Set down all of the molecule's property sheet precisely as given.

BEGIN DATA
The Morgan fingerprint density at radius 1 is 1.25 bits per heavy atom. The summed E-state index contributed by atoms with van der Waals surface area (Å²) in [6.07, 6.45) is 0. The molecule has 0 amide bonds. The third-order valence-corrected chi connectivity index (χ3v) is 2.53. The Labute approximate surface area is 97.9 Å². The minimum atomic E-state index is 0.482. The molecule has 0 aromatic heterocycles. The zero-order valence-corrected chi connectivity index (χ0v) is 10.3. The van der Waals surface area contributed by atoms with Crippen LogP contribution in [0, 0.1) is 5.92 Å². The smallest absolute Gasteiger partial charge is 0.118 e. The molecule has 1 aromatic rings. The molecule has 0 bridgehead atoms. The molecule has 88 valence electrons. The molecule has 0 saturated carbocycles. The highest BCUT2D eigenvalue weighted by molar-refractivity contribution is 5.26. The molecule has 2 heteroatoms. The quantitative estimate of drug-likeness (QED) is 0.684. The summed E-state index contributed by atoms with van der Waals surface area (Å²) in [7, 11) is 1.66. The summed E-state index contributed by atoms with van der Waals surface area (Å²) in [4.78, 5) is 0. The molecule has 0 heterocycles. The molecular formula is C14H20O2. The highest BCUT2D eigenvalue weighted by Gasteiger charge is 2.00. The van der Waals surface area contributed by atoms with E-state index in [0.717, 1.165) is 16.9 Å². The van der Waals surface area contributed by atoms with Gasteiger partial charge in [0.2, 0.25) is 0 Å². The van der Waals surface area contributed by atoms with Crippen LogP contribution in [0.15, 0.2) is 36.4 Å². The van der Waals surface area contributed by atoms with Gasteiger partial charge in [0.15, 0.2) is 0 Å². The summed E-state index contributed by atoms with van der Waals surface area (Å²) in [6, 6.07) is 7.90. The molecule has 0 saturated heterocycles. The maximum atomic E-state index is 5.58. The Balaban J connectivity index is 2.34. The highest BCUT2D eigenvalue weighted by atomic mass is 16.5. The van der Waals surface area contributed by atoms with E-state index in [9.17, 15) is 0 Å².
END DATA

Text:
The Morgan fingerprint density at radius 1 is 1.25 bits per heavy atom. The summed E-state index contributed by atoms with van der Waals surface area (Å²) in [6.07, 6.45) is 0. The molecule has 0 amide bonds. The third-order valence-corrected chi connectivity index (χ3v) is 2.53. The Labute approximate surface area is 97.9 Å². The minimum atomic E-state index is 0.482. The molecule has 0 aromatic heterocycles. The zero-order valence-corrected chi connectivity index (χ0v) is 10.3. The van der Waals surface area contributed by atoms with Crippen LogP contribution in [0, 0.1) is 5.92 Å². The smallest absolute Gasteiger partial charge is 0.118 e. The molecule has 1 aromatic rings. The molecule has 0 bridgehead atoms. The molecule has 88 valence electrons. The molecule has 0 saturated carbocycles. The highest BCUT2D eigenvalue weighted by molar-refractivity contribution is 5.26. The molecule has 2 heteroatoms. The quantitative estimate of drug-likeness (QED) is 0.684. The summed E-state index contributed by atoms with van der Waals surface area (Å²) in [7, 11) is 1.66. The summed E-state index contributed by atoms with van der Waals surface area (Å²) in [4.78, 5) is 0. The molecule has 0 heterocycles. The molecular formula is C14H20O2. The highest BCUT2D eigenvalue weighted by Gasteiger charge is 2.00. The van der Waals surface area contributed by atoms with E-state index in [0.717, 1.165) is 16.9 Å². The van der Waals surface area contributed by atoms with Gasteiger partial charge in [0.2, 0.25) is 0 Å². The van der Waals surface area contributed by atoms with Crippen LogP contribution in [0.15, 0.2) is 36.4 Å². The van der Waals surface area contributed by atoms with Gasteiger partial charge in [0.15, 0.2) is 0 Å². The summed E-state index contributed by atoms with van der Waals surface area (Å²) in [6, 6.07) is 7.90. The molecule has 0 saturated heterocycles. The maximum atomic E-state index is 5.58. The Balaban J connectivity index is 2.34. The highest BCUT2D eigenvalue weighted by atomic mass is 16.5. The van der Waals surface area contributed by atoms with E-state index in [9.17, 15) is 0 Å².